Venus, details of the planet, 382.

Verge, of a watch, 129.

Vesta, when discovered, 375.

Veta, the, 175.

Views, dissolving, 272.

Vision, 260. Defects of, 263.

Voice, the human, 285; when said to
change, 286. Of the inferior animals,2S7.

Volta, his theory respecting galvanism,
318. His pile, 318. Invented the cou-
ronne des tasses, 820.

Voltaic electricity, 316. Effects of, 324.
Decomposes, 325. Luminous effects of,
828. Heating effects of, 829. Physio-
logical effects of, 330. Medically ap-
plied, 331.

Watches, history of, 126. Works of, 128.
How regulated, 128. Tarts of, 129.



J* Water, composition of, 9. Used as a mo-
tive power, 82. Quantity of, on tho
earth's surface, 130. Finds its level, 131.
Conveyed in pipes, 132. How conveyed
by the ancient Eomans, 132. Its weight
compared with air, 144. Wheels moved
by, 158. Machines for raising, 161. Ex-
pansion of, in freezing, 209. Decom-
posed by the galvanic battery, 325.

Water-clock, the, 126, 153.

Water-organ, the, 2S4.

Water-spouts, 403.

Watts, his steam-engine, 222.

Wuvs-, how produced, 156. Height of, 157.

Wedge, the, 112. Used for raisins: weights,
112. Familiar applications of, 113. Ad-
vantage gained by, 113.

Weighing, double, 97.

Weight, what it is, 50. Aoove and below
the earth's surface, 50. Law of, 52. At
different parts of the earth's surface, 53.

Weight-lifter, the, 182.

Wells, Artesian, 133.

Wlieel bnd Axle, the, 103.. Simply a re-
volving lever, 103. Law of, 104. Dif-
ferent forms of, 104.

WJieels, friction, 88. Enter largely into
machinery, 120. Modes of connecting,
120. Different forms of the circumfer-
ences of, 121. Toothed, 122. Varieties
of toothed, 122. Spur, 122. Cog, 123.
Mill, 123, Mortice, 123. Crown, 123.
Bevel, 123. How arranged in watches,
129. Undershot, 153. Overshot, 153.
Breast, 159.

WJdrlwinds, 403.

Width, defined, 12.

Wind, used as a motive power, 82. How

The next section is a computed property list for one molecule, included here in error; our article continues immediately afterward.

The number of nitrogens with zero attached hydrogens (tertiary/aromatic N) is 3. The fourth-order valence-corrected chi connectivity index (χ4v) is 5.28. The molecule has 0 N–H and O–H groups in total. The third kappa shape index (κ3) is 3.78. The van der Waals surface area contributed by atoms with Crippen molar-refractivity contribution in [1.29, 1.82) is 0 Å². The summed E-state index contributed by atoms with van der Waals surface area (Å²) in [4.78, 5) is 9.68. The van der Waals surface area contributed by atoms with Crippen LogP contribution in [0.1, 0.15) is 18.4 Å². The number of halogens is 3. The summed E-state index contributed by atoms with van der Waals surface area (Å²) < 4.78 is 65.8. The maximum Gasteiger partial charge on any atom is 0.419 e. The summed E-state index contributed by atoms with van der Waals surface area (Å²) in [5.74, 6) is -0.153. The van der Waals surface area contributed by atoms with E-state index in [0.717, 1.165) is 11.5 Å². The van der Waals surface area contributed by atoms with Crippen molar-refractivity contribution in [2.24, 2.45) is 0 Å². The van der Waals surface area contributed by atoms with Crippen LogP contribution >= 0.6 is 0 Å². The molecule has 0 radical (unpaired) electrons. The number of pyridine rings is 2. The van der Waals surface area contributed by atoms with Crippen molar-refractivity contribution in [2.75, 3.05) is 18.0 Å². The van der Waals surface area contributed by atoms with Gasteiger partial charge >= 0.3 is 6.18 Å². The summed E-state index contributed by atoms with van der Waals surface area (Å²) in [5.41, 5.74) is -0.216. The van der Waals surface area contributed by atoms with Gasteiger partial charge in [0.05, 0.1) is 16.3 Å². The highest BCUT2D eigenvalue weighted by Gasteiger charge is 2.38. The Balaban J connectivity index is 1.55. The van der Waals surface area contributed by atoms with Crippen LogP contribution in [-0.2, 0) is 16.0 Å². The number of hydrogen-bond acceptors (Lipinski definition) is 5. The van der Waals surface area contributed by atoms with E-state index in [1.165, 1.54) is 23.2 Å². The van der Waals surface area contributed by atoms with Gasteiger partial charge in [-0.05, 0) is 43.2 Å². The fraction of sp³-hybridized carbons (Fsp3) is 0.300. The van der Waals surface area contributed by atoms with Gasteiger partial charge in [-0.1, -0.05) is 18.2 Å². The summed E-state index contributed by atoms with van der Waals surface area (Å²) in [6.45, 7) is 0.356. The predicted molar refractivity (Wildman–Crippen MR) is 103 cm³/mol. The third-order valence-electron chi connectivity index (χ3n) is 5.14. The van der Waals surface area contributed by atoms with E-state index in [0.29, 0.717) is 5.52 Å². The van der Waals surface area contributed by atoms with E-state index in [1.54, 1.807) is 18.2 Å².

produced, 401. Velocity of, how meas-
ured, 401. Constant winds, 402. Trade
winds, 402. Periodical winds, 402. Va-
riable winds, 403.

Windlass, the, described, 105.

Wind-mills, 82.

Worcester, his steam-engine, 220.

Work, unit of, 84.

Wrapping connector, 121.



Zenith, the, 385.

Zodiac, the, 380. Signs of, 386.



D. APPLETON & CO:S PUBLICATIONS.



" The Best, as they are the Latest."



QUAOKENBOS'S GRAMMARS.

AN ENGLISH GRAMMAR : 12mo, 288 pages.

FIRST BOOK IN ENGLISH GRAMMAR : IGmo, 120 pages.

Every Teacher, every School-Committee, every Board of Education, ia
Interested in using the best text-books. We therefore feel less hesitation in
calling attention to these two Grammars by G. P. QUACKENBOS, which we
claim possess many and decided advantages over other text-books on the
subject. Endorsements from the best teachers confirm us hi this opinion.
Read the following :

From GEO. S. KELLENBEBGER, Princ. of Sc7iools, Alton, HI.
" It certainly has all those excellences of arrangement, analysis, perspicuity, and
facility of comprehension, which distinguish other works of the author, and which
render them not only the very best school text-books, but also make them invaluable
in a higher position that of authoritative works of reference to the scholar. I regard
it as tlie beat work on English Grammar yet published and that BY LARGE ODDS."

From HON. ANSON SMYTH, late School Commissioner for Ohio.
" For several weeks Quackenbos's English Grammar has lain upon my table. I have
repeatedly taken it up and examined test points ; and I have reached the conclusion
that no better work of the kind, has come under my notice. In plan and execution it
meets my hearty approval, and I cordially recommend it to all who are engaged in
teaching."

From Eev. E. J. YOUNG, Supt. of Schools, Allentown, Pa.

"It is just the book we want. There are many things in it to rejoice every live
teacher. I shall make it my wade vecum, and use it as a text-book in the examination
of teachers."

From, Eev. HENEY BEANN, D.D., Pres. Seton Hall College, S. Orange, N. J.
" I think it is an excellent book ; not too large for an elementary work, yet suffi-
ciently diffused for even advanced students. The clearness of its explanations striked